ICC Brutally Trolls Shoaib Akhtar For His Tweet On Steve Smith
ICC used a series of images featuring basketball star Michael Jordan to brutally troll former Pakistan pacer Shoaib Akhtar.
- Shoaib Akhtar had tweeted saying he can dismiss Steve Smith even now
- ICC responded with a hilarious series of photos
- ICC's post left fans in splits
The International Cricket Council (ICC) took to Twitter to come up with a savage response to a tweet by Shoaib Akhtar, where the former Pakistan pacer claimed that even now, he can get Australia's star batsman Steve Smith out on the fourth delivery after three "hurting bouncers". "Even today, 3 hurting bouncers and i can dismiss @stevesmith49 on the 4th ball. Lol," Akhtar had tweeted on Monday. ICC responded with a series of images to subtly, but brutally, troll the former Pakistan pacer.
The first image is of Michael Jordan looking down as if he is reading something, followed by the second image - a screenshot of Shoaib Akhtar's tweet.
The third image goes back to Michael Jordan, just that this time he is seen laughing away.
ICC's hilarious takedown of Akhtar left fans in splits, as many of them took to sharing videos of Akhtar being hit for boundaries by various batsmen from his playing days.
Shoaib Akhtar has garnered a reputation for making controversial statements, either on social media or on his YouTube channel.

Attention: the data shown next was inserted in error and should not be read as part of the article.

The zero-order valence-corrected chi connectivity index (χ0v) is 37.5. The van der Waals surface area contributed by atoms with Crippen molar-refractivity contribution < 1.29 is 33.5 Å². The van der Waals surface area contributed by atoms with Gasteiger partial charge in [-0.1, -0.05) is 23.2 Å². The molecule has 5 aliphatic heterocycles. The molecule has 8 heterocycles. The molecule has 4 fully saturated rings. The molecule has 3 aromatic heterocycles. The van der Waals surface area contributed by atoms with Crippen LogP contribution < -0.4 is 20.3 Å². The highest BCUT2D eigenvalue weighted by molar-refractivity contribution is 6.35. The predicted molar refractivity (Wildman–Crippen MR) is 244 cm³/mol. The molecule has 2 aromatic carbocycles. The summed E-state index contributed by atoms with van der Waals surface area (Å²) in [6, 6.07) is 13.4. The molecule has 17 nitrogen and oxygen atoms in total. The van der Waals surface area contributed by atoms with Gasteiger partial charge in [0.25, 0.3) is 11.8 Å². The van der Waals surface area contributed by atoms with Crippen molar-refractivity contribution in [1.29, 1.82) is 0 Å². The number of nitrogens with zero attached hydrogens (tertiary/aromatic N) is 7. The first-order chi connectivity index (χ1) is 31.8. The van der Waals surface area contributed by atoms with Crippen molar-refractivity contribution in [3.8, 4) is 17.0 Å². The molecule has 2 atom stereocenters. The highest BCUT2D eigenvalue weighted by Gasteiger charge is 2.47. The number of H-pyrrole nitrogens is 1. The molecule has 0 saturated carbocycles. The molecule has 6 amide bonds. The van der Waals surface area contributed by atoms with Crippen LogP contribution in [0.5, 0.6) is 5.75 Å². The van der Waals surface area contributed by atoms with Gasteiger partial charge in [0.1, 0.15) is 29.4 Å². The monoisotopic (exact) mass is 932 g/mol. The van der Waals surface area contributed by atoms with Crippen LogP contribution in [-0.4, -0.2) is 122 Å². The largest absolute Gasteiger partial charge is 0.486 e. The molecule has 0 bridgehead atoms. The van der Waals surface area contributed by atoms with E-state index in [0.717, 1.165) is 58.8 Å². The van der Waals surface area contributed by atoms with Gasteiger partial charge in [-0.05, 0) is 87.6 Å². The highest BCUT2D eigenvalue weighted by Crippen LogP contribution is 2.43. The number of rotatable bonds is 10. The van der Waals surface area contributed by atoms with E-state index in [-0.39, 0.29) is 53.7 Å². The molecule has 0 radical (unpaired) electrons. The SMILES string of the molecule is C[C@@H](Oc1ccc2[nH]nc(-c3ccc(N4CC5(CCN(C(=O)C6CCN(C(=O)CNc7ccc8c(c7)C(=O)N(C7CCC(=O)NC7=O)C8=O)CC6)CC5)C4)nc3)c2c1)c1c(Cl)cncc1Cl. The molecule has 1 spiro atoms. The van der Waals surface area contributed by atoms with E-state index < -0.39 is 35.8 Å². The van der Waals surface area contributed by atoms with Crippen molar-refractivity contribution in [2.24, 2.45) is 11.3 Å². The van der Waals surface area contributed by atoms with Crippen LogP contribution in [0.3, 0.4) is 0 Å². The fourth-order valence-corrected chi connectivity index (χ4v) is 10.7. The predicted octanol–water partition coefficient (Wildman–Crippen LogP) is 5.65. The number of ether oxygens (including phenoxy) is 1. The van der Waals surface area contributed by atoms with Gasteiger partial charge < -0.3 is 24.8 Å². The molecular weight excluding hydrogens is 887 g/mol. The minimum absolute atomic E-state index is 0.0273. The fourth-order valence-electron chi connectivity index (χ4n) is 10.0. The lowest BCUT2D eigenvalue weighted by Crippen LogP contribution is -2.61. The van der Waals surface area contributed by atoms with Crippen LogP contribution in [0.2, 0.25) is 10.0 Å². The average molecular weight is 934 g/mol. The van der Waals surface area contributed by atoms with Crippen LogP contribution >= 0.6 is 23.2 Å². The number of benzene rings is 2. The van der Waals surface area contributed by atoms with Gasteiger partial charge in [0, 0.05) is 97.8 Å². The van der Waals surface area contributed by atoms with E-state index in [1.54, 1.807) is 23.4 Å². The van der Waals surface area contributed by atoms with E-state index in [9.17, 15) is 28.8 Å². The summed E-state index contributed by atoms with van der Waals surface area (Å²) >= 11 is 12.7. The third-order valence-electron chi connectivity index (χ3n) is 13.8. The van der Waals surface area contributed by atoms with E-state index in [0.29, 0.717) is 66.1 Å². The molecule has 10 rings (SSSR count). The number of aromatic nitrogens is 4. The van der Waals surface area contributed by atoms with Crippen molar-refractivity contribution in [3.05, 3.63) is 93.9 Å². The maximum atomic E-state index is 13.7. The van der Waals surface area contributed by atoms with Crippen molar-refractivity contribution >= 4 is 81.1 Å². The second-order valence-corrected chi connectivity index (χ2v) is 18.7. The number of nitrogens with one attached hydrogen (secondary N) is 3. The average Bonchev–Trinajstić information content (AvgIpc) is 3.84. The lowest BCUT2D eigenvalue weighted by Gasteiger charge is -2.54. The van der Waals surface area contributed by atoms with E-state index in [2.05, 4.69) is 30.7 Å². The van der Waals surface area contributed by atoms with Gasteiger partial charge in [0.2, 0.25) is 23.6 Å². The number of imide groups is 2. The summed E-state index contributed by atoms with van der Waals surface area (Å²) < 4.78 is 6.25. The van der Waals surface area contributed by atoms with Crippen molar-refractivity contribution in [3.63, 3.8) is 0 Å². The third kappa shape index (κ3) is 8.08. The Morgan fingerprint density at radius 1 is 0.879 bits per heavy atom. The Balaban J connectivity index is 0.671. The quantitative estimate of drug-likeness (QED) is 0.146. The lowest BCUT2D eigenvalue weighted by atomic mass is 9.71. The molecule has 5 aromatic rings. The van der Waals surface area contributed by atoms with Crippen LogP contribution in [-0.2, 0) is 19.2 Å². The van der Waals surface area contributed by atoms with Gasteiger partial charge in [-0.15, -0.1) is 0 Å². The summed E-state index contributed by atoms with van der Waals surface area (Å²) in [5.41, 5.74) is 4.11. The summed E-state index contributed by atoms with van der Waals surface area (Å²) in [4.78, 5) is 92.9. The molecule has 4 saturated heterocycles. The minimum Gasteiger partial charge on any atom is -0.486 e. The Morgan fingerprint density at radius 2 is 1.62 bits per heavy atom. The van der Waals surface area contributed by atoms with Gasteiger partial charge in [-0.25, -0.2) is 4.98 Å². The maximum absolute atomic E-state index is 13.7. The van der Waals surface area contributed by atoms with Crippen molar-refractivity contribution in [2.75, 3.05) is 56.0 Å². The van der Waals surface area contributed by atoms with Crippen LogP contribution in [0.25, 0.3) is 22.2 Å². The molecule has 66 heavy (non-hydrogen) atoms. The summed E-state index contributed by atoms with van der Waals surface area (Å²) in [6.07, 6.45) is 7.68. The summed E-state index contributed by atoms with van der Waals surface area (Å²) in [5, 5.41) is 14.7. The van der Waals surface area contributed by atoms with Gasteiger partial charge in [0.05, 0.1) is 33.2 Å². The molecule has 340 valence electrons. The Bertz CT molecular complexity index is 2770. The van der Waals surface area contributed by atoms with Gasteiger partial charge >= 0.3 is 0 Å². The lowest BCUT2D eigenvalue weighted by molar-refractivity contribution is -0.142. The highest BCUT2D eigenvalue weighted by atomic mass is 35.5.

Akhtar recently shared a video of him hitting West Indies legend Brian Larawith a nasty bouncer.
The former pacer has also landed himself in some legal trouble as well after he criticised the Pakistan Cricket Board over the punishment handed out to Umar Akmal over his failure to report match-fixing approaches.
Asking for match-fixing to be made a criminal offence in Pakistan, Akhtar had said "the PCB and their legal team are being incompetent, why there is no legislation to criminalise match-fixing."
PCB's legal advisor Tafazzul Rizvi filed a criminal as well as defamation suit against the former fast bowler for his allegedly inappropriate comments. Rizvi also lodged a complaint with the Federal Investigation Agency under its cyber crime laws.